WILLIAMSBURG — The Center for Conservation Biology has started its annual count of nesting bald eagles in Virginia.
A three-man team uses an airplane to fly over eagle habitat to look into nests and count breeding birds.
The center says this year's flights so far have revealed a concentration of early breeders between Jamestown and Smithfield.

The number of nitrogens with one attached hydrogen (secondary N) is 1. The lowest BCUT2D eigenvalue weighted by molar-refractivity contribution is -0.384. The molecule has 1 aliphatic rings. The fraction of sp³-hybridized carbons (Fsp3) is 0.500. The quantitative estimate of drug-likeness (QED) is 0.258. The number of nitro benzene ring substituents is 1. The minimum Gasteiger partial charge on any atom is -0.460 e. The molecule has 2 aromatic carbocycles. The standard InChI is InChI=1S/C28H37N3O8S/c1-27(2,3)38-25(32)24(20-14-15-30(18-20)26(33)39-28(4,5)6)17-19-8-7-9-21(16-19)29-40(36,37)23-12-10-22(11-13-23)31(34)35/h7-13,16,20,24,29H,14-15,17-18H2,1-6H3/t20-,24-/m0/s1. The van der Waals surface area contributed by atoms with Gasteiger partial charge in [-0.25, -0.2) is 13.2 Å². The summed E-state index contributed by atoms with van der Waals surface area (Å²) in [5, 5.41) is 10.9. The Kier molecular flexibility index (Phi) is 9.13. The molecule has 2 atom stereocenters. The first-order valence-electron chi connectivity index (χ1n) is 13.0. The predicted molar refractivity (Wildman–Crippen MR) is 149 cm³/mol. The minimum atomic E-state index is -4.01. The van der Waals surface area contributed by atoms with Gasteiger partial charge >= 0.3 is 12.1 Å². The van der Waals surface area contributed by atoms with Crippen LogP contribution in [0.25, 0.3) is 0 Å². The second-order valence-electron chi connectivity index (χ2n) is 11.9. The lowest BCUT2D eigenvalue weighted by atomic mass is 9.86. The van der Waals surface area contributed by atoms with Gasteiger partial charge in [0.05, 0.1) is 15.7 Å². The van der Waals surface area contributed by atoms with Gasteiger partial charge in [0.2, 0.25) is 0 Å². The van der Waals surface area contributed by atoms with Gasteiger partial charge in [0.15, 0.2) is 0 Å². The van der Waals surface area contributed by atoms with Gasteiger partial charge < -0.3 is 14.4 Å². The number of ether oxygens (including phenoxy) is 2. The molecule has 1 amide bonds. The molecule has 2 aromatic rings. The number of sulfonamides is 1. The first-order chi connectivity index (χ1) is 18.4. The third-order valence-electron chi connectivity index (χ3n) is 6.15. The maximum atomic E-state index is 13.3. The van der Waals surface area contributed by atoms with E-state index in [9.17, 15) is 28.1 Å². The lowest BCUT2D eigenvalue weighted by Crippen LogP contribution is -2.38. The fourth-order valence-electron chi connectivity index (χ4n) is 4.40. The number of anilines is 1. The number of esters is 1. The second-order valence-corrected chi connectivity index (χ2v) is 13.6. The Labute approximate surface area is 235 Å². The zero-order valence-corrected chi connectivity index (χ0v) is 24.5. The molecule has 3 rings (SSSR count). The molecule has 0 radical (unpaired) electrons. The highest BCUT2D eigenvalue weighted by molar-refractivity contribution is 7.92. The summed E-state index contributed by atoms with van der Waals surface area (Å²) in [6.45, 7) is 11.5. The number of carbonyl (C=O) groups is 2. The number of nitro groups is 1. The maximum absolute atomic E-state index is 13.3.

The bald eagle has made a significant comeback in Virginia since the late 1970s, when there were about 30 bald eagle nests scattered throughout the state's Tidewater region. In 2013, the center logged 200 nests along the James River alone.
The Center for Conservation Biology is a program operated jointly by the College of William & Mary and Virginia Commonwealth University.